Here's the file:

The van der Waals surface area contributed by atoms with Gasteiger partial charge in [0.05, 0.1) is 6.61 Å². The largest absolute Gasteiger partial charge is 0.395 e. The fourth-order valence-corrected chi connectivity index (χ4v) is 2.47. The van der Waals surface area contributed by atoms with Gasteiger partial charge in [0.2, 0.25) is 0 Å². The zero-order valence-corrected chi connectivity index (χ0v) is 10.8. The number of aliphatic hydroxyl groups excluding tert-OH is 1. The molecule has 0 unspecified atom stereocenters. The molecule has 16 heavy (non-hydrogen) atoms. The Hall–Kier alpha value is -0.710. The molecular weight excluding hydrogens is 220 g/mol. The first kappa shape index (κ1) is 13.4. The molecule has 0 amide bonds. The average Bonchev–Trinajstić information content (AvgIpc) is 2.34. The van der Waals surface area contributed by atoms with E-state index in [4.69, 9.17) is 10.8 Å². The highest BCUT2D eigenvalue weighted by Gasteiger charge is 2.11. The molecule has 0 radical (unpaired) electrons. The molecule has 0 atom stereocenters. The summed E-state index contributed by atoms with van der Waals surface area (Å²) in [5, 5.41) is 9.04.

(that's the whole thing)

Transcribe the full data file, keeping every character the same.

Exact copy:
The van der Waals surface area contributed by atoms with Gasteiger partial charge in [0.05, 0.1) is 6.61 Å². The largest absolute Gasteiger partial charge is 0.395 e. The fourth-order valence-corrected chi connectivity index (χ4v) is 2.47. The van der Waals surface area contributed by atoms with Gasteiger partial charge in [0.2, 0.25) is 0 Å². The zero-order valence-corrected chi connectivity index (χ0v) is 10.8. The number of aliphatic hydroxyl groups excluding tert-OH is 1. The molecule has 0 unspecified atom stereocenters. The molecule has 16 heavy (non-hydrogen) atoms. The Hall–Kier alpha value is -0.710. The molecular weight excluding hydrogens is 220 g/mol. The first kappa shape index (κ1) is 13.4. The molecule has 0 amide bonds. The average Bonchev–Trinajstić information content (AvgIpc) is 2.34. The van der Waals surface area contributed by atoms with E-state index in [4.69, 9.17) is 10.8 Å². The highest BCUT2D eigenvalue weighted by Gasteiger charge is 2.11. The molecule has 0 radical (unpaired) electrons. The molecule has 0 atom stereocenters. The summed E-state index contributed by atoms with van der Waals surface area (Å²) in [5, 5.41) is 9.04.